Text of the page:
How the Keystone XL pipeline would help the US, and why some oppose it

How much oil will the pipeline transport, and who gets it?

The existing Keystone pipeline is currently carrying an average of 500,000 barrels per day (bpd) to Illinois refineries, short of its capacity of 590,000 bpd, according to TransCanada. The proposed “XL” extensions will be capable of transporting an additional 700,000 bpd, boosting the network’s overall capacity to 1.3 million bpd, says company spokesperson Terry Cunha.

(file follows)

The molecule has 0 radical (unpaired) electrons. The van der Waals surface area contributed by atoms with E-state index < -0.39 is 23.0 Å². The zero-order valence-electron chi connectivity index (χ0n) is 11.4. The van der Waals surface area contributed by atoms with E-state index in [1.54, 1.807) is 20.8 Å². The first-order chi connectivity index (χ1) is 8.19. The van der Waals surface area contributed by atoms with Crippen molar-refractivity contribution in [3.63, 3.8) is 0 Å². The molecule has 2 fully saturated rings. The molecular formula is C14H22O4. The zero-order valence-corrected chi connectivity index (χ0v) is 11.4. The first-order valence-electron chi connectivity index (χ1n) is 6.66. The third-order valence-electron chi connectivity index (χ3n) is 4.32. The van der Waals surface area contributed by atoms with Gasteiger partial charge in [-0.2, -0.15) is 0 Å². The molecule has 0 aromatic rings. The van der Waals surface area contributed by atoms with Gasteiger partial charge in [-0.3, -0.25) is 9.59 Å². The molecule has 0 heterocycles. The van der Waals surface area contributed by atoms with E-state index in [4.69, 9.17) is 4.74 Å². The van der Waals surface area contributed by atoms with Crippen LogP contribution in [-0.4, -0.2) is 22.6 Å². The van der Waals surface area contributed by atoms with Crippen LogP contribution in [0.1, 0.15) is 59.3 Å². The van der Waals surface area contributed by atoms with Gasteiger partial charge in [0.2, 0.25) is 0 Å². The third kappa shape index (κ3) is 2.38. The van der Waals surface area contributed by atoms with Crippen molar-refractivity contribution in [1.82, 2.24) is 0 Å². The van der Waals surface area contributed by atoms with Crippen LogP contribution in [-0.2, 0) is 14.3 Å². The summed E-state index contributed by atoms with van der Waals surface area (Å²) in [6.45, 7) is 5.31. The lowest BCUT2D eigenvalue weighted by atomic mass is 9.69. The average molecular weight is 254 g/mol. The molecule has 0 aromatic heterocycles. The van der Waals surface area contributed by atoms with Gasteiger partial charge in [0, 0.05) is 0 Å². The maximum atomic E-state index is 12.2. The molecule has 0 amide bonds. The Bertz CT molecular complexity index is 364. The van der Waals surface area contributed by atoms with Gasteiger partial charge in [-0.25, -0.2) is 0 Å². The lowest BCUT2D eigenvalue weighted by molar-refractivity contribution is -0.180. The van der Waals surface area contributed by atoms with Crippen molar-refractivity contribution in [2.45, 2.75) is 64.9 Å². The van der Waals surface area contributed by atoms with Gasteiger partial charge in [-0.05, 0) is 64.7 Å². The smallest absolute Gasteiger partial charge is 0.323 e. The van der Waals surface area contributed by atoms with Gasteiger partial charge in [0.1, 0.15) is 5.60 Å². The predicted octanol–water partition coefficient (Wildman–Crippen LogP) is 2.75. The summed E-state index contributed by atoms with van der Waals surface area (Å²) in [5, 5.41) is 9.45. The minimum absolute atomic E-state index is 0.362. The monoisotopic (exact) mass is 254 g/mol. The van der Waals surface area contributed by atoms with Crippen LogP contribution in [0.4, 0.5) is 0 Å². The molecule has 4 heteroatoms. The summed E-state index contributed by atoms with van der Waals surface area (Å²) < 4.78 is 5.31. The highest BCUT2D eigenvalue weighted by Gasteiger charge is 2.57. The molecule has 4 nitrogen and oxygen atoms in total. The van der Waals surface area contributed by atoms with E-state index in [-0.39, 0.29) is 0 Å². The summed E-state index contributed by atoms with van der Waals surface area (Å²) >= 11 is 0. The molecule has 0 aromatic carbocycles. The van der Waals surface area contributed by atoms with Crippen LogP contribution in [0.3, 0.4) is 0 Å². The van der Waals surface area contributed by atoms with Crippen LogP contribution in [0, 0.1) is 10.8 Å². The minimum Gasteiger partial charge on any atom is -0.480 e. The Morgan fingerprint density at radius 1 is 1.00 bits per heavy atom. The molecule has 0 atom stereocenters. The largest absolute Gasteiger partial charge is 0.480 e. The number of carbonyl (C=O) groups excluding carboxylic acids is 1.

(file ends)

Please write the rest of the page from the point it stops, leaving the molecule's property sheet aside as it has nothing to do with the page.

For the American market, the increased capacity could mean an additional 255 million barrels of oil per year imported from Canada, already America’s largest single foreign supplier at 720 million barrels in 2010.

The companies that harvest the crude from the oil sands and pay TransCanada for its transport – Marathon, Shell, Conoco Phillips, Valero, and Suncor among others – say the extension would give them greater access to domestic markets and allow them to ship a higher volume of oil.

Before Thursday’s delay, TransCanada had expected oil to start flowing in 2013.

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